Precious arrived to Back to Nature in July 2011 when she was just 3 weeks old. She was found in an open field at Green Meadows Farm in Kissimmee, Florida. She had 2 visible puncture wounds on her back that were suggested to be from a bird of prey attack. After several months of rehabilitation and recurring health issues, Precious took a fall. She fell from a branch and injured her hip during play time with some fellow raccoon friends. It was at that time discovered that Precious was not healing as well as we had hoped. According to X-rays, she had muscular atrophy in her front arms. This was likely caused by the initial attack from the raptor grabbing and then dropping her. Because of this permanent physical impairment (which would limit her ability to escape from a predator or properly climb] she was deemed non-releasable by our vet of record and approved by FWC to serve as an “educational ambassador” for her species.
*Precious loves to splash in her water and soak her food before eating it.
Facts about The Raccoon
The raccoon is a medium-sized mammal native to North America. The raccoon is the largest of the procyonid family, having a body length of 16 to 28 in and a body weight of 8 to 20 lb. Its grayish coat mostly consists of dense underfur which insulates against cold weather. Two of the raccoon’s most distinctive features are its extremely dexterous front paws and its facial mask. Raccoons are noted for their intelligence, with studies showing that they are able to remember the solution to tasks for up to three years. The diet of the omnivorous raccoon, which is usually nocturnal, consists of about 40% invertebrates, 33% plant foods, and 27% vertebrates.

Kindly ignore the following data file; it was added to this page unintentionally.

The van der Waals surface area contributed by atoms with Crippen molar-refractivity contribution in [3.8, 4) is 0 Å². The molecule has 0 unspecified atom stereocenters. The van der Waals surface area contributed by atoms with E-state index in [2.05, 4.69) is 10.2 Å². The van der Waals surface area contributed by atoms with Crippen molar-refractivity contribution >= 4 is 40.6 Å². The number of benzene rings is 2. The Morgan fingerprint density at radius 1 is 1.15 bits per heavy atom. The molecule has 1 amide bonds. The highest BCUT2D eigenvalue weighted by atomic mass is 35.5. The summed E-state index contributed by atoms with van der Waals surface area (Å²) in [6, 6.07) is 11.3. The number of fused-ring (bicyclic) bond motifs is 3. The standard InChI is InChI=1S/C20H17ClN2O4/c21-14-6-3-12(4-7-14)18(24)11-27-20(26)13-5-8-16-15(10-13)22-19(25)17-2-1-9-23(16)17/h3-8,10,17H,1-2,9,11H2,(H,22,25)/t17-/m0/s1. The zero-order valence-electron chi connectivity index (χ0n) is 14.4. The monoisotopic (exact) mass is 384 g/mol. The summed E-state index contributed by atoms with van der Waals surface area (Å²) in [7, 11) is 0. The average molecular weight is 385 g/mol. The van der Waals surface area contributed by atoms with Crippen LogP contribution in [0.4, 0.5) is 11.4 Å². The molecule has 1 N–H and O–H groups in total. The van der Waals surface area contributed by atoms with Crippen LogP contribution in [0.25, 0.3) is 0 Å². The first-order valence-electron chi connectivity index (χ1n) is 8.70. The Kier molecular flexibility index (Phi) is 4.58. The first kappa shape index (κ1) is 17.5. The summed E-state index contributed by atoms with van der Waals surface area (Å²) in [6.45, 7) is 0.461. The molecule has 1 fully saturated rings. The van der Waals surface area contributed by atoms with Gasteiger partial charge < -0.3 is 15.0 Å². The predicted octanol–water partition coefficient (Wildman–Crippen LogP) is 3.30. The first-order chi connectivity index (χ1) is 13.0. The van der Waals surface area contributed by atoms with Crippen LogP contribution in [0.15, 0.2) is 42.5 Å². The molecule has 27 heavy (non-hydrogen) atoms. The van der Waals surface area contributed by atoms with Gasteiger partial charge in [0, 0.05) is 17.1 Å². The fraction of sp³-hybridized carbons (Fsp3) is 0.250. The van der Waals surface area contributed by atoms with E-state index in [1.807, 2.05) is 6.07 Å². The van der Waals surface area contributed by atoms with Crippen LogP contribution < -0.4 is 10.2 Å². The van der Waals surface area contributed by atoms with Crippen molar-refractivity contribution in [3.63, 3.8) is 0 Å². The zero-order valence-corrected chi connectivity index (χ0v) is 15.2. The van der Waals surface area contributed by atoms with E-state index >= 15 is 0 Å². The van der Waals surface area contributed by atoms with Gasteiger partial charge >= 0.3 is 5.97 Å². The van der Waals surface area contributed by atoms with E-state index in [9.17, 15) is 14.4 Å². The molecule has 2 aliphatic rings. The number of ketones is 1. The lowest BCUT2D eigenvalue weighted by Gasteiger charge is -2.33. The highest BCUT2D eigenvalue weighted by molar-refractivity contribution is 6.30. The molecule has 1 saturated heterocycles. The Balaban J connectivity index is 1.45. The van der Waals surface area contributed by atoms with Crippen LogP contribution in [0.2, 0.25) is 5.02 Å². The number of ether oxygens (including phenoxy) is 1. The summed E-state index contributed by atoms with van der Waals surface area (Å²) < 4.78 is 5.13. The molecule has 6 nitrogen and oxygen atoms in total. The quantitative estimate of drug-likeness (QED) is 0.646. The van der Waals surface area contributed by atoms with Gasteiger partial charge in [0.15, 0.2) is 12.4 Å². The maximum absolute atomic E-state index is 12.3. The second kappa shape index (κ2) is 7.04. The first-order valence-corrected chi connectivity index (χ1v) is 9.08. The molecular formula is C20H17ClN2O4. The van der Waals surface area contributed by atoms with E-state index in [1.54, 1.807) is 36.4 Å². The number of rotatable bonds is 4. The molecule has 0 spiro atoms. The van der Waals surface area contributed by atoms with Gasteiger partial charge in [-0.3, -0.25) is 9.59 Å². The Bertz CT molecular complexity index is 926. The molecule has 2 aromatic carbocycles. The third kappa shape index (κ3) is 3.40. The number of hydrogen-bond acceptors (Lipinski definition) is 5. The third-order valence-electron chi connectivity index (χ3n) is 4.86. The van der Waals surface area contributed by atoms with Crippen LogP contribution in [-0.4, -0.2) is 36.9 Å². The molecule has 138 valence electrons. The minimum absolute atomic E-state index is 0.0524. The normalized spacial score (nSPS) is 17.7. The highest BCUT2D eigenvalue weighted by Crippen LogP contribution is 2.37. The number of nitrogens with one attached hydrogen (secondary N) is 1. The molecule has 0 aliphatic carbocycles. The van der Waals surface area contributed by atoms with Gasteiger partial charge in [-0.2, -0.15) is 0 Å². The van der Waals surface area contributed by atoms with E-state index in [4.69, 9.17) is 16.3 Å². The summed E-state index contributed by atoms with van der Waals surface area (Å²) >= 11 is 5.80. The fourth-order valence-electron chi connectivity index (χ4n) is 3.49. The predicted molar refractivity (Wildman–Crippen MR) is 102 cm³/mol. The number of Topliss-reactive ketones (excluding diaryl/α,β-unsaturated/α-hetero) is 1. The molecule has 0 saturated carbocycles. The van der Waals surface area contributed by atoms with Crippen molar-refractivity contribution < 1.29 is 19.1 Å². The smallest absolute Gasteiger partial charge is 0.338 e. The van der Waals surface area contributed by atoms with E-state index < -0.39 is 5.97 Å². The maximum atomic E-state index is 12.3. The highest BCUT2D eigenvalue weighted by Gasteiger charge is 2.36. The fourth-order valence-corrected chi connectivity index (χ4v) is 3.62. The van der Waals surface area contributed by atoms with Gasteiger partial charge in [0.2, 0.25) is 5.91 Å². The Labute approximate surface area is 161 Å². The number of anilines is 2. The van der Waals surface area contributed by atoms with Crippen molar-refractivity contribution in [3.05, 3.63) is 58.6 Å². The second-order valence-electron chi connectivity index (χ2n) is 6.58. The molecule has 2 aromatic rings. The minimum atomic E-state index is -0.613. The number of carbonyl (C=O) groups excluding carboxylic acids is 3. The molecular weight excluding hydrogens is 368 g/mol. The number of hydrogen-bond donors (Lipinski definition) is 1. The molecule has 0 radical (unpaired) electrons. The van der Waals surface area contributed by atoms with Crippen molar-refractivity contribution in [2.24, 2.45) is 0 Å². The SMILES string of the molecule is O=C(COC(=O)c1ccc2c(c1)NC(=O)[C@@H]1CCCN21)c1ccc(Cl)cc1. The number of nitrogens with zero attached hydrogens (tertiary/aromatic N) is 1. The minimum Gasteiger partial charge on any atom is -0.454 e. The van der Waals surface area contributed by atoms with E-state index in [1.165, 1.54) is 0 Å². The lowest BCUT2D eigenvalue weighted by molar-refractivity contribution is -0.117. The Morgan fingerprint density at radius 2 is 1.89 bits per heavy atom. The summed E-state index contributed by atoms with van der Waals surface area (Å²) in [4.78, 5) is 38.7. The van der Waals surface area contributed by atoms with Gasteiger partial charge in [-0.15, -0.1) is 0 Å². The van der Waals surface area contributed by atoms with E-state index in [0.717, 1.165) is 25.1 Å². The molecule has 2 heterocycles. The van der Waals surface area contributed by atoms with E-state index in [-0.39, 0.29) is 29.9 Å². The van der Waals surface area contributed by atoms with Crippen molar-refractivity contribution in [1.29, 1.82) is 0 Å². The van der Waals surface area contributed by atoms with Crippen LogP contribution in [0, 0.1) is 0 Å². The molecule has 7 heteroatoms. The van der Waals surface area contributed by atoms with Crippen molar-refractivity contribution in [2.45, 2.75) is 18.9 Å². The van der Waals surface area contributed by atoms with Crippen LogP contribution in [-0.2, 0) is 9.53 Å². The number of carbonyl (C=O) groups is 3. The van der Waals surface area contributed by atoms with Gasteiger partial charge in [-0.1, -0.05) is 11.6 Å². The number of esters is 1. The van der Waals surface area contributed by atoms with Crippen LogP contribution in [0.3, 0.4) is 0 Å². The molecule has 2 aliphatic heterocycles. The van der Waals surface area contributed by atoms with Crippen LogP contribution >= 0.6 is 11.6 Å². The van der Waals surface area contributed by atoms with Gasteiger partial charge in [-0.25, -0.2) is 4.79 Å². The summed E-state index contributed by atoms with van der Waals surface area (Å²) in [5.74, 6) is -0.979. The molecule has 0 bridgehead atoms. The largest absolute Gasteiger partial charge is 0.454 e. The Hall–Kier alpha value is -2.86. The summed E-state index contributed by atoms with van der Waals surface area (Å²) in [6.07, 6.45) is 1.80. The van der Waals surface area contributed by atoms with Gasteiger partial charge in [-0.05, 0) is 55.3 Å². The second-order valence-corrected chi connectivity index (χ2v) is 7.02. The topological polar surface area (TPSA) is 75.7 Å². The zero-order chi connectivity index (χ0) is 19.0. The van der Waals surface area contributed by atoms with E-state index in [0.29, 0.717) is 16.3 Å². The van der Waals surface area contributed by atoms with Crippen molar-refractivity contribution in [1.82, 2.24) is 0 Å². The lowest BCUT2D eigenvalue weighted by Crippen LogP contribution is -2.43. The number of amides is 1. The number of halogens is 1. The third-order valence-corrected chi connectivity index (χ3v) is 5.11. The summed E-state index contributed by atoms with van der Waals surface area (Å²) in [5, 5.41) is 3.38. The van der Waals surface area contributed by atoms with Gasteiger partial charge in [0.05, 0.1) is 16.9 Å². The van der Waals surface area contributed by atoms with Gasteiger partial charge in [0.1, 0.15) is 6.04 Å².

The original habitats of the raccoon are deciduous and mixed forests, but due to their adaptability they have extended their range to mountainous areas, coastal marshes, and urban areas. Home range sizes vary anywhere from 7 acres for females in cities to 20 sq mi for males in prairies. After a period of about 65 days, two to five young, known as “kits”, are born in spring. The kits are subsequently raised by their mother until dispersion in late fall.